Warriors of the Human Spirit Part 3: Free healing and an open table

woman with tray of brown paper bags, food crates in backgournd

Volunteers provided free lunches during lockdown at Home Community Cafe in Earlsfield (Photo: Johnny Sertin)

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Johnny Sertin imagines a new kind of warrior. In his final blog post of three, he suggests what a warrior of the human spirit might look like.

In the first of these posts about becoming a new kind of warrior, I suggested the biblical writer Paul provided a framework for this much-needed way of living: Keep the faith, run the race and fight the good fight. In my second post, I explored what might sustain us by leaning into a way of knowing, being and doing that encourages an inner work to guide the outer arc of our work. Now it’s time to bring to mind what kind of work these warriors of the human spirit engage in. In Paul’s parlance this is the good fight, or perhaps we might say, a fight for the good in us, others and the planet.

Jesus’ ministry was about two things that seemed to always go together as parts of the same whole. Free healing and an open table. I once heard someone say, mission is defined by who eats at your table. A warrior eats at an open table, a place that is not defined by a hierarchy of belonging, status or doctrine or belief but by the common ground of our humanity. This in itself is a place of healing.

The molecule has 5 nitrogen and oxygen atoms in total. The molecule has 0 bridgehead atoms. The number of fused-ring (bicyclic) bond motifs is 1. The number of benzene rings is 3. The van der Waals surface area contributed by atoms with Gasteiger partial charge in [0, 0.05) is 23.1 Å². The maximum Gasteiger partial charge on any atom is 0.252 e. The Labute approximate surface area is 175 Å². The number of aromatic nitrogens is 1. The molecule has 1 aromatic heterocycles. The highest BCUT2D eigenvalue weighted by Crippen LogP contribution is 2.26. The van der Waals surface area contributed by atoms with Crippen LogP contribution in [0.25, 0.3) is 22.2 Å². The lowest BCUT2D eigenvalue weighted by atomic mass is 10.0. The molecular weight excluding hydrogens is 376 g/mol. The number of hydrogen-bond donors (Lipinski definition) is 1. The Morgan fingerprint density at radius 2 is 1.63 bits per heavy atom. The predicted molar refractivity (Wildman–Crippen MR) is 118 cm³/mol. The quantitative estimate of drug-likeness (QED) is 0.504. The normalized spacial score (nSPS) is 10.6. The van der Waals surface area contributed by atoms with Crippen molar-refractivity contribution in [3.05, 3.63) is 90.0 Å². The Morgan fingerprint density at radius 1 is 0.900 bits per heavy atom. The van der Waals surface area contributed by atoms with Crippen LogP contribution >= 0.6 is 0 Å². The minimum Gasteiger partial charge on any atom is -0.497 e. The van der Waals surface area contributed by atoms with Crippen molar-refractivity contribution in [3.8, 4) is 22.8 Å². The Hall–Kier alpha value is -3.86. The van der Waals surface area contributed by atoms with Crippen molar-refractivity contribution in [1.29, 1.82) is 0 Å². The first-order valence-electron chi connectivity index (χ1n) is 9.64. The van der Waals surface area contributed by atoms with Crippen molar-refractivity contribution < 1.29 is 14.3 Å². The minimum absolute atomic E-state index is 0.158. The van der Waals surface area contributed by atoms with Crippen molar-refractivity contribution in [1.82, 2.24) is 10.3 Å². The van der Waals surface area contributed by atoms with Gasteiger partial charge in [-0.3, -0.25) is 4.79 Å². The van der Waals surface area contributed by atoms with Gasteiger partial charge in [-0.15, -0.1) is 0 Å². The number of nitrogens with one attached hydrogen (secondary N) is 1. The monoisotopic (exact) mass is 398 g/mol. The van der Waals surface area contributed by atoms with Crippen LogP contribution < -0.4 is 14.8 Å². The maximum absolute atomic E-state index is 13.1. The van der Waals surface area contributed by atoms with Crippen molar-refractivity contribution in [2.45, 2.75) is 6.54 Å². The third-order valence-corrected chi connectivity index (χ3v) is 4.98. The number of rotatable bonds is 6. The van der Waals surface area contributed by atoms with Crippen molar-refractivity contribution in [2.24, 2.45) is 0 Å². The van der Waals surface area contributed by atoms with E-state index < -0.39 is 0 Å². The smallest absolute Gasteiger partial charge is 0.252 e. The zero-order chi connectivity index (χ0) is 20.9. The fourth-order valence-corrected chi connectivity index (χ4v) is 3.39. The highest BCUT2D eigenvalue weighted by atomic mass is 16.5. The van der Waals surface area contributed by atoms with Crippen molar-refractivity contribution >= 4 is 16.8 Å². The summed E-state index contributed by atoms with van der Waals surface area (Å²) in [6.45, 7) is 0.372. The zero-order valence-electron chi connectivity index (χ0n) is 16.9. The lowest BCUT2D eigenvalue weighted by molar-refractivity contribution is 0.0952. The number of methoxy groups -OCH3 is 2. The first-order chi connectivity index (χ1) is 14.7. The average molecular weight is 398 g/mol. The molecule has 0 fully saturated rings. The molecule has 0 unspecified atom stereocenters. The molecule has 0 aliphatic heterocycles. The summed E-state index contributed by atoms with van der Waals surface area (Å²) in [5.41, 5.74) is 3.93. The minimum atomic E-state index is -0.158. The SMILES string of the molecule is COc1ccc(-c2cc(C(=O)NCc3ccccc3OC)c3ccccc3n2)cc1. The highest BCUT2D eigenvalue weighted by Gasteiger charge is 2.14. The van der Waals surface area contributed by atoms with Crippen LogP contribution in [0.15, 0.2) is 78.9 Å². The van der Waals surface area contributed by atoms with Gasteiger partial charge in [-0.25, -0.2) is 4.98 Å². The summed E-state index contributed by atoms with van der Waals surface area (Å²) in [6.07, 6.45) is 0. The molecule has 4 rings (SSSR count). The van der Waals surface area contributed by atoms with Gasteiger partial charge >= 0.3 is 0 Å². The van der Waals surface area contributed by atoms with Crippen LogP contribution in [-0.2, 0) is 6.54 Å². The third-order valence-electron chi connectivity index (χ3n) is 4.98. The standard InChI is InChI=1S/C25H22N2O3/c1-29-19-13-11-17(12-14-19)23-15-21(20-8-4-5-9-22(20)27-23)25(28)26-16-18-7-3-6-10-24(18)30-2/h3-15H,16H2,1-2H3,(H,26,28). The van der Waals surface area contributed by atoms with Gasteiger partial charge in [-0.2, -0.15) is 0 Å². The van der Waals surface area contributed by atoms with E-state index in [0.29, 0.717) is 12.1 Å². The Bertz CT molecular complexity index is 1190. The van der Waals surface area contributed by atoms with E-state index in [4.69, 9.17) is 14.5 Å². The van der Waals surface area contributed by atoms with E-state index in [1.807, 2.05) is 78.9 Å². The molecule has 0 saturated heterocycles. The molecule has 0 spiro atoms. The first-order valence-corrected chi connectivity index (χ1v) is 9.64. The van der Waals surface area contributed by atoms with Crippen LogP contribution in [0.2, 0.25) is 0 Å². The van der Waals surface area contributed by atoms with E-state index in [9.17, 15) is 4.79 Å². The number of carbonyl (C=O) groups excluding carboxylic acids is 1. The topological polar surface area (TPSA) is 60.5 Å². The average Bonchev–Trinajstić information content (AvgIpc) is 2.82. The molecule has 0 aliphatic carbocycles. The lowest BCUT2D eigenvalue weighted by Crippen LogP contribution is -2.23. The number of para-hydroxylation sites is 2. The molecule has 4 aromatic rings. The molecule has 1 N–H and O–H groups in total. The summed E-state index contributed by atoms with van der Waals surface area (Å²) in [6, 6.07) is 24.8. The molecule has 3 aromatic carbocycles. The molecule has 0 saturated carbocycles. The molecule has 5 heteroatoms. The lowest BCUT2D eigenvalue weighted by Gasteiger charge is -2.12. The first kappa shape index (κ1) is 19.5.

My community had been thinking for some time about the concept of what it means to share an open table in society. To live beyond the unspoken, sectarian walls that faith-based work and worship can subtly create, where there is the virtue of charity that rarely evolves into becoming a community.

I love this quote I recently came across by Dr Cornell West: “Never forget that justice is what love looks like in public.” It’s such a great illustration of being a warrior of the human spirit. Here love, not charity, is the critical underpinning that carries the day.

As we were pondering how to be an open table in our neighbourhood, a place to be the guest and host with others, a friend was coming out of a shop in central London one day. She had been buying some households goods with a voucher from Christmas. Among other things were some place mats. As she left the shop a rough sleeper lying on the sidewalk spoke out and said to her, “Will you a lay a place for me?” When she shared this with the rest of us, it became our mantra as we heard echos of the Song of Christ. We look to take the fight to the front lines of our local life not with one-way charity but the giving and receiving of love in the hospitality and spirituality of food.

A new image

We need a new archetype of the warrior. As we look to lay a place for others at the altar of the world what does this warrior look like? I know of a few in my part of the world who fit the bill.

There’s a whole bunch of warriors who are feeding and caring for our neighbourhood right now. Strong, determined, organised women who are saying no to decadence offering a different vision of community. At the heart of this is not only a place to offer food, but to make food and eat together at a community table.